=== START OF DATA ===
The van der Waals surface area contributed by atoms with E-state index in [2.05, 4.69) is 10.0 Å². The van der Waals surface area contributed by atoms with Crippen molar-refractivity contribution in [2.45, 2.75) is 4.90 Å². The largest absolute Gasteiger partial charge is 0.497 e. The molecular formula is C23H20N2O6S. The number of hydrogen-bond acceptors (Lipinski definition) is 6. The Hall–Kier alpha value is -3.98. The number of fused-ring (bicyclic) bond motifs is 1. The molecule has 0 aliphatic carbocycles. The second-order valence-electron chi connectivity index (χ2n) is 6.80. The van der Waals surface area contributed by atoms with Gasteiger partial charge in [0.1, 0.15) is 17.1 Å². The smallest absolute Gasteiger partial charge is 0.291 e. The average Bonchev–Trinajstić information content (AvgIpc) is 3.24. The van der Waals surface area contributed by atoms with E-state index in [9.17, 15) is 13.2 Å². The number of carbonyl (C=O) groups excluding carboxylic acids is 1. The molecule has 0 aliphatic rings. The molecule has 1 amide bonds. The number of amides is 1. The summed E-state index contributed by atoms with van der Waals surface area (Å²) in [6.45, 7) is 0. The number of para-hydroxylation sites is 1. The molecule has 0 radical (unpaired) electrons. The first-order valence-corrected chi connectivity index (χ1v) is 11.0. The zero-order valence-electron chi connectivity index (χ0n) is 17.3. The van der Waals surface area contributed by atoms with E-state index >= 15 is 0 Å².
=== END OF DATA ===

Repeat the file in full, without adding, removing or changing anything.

The van der Waals surface area contributed by atoms with E-state index in [2.05, 4.69) is 10.0 Å². The van der Waals surface area contributed by atoms with Crippen molar-refractivity contribution in [2.45, 2.75) is 4.90 Å². The largest absolute Gasteiger partial charge is 0.497 e. The molecular formula is C23H20N2O6S. The number of hydrogen-bond acceptors (Lipinski definition) is 6. The Hall–Kier alpha value is -3.98. The number of fused-ring (bicyclic) bond motifs is 1. The molecule has 0 aliphatic carbocycles. The second-order valence-electron chi connectivity index (χ2n) is 6.80. The van der Waals surface area contributed by atoms with Gasteiger partial charge in [0.1, 0.15) is 17.1 Å². The smallest absolute Gasteiger partial charge is 0.291 e. The average Bonchev–Trinajstić information content (AvgIpc) is 3.24. The van der Waals surface area contributed by atoms with E-state index in [9.17, 15) is 13.2 Å². The number of carbonyl (C=O) groups excluding carboxylic acids is 1. The molecule has 0 aliphatic rings. The molecule has 1 amide bonds. The number of amides is 1. The summed E-state index contributed by atoms with van der Waals surface area (Å²) in [6.45, 7) is 0. The number of para-hydroxylation sites is 1. The molecule has 0 radical (unpaired) electrons. The first-order valence-corrected chi connectivity index (χ1v) is 11.0. The zero-order valence-electron chi connectivity index (χ0n) is 17.3. The van der Waals surface area contributed by atoms with E-state index >= 15 is 0 Å².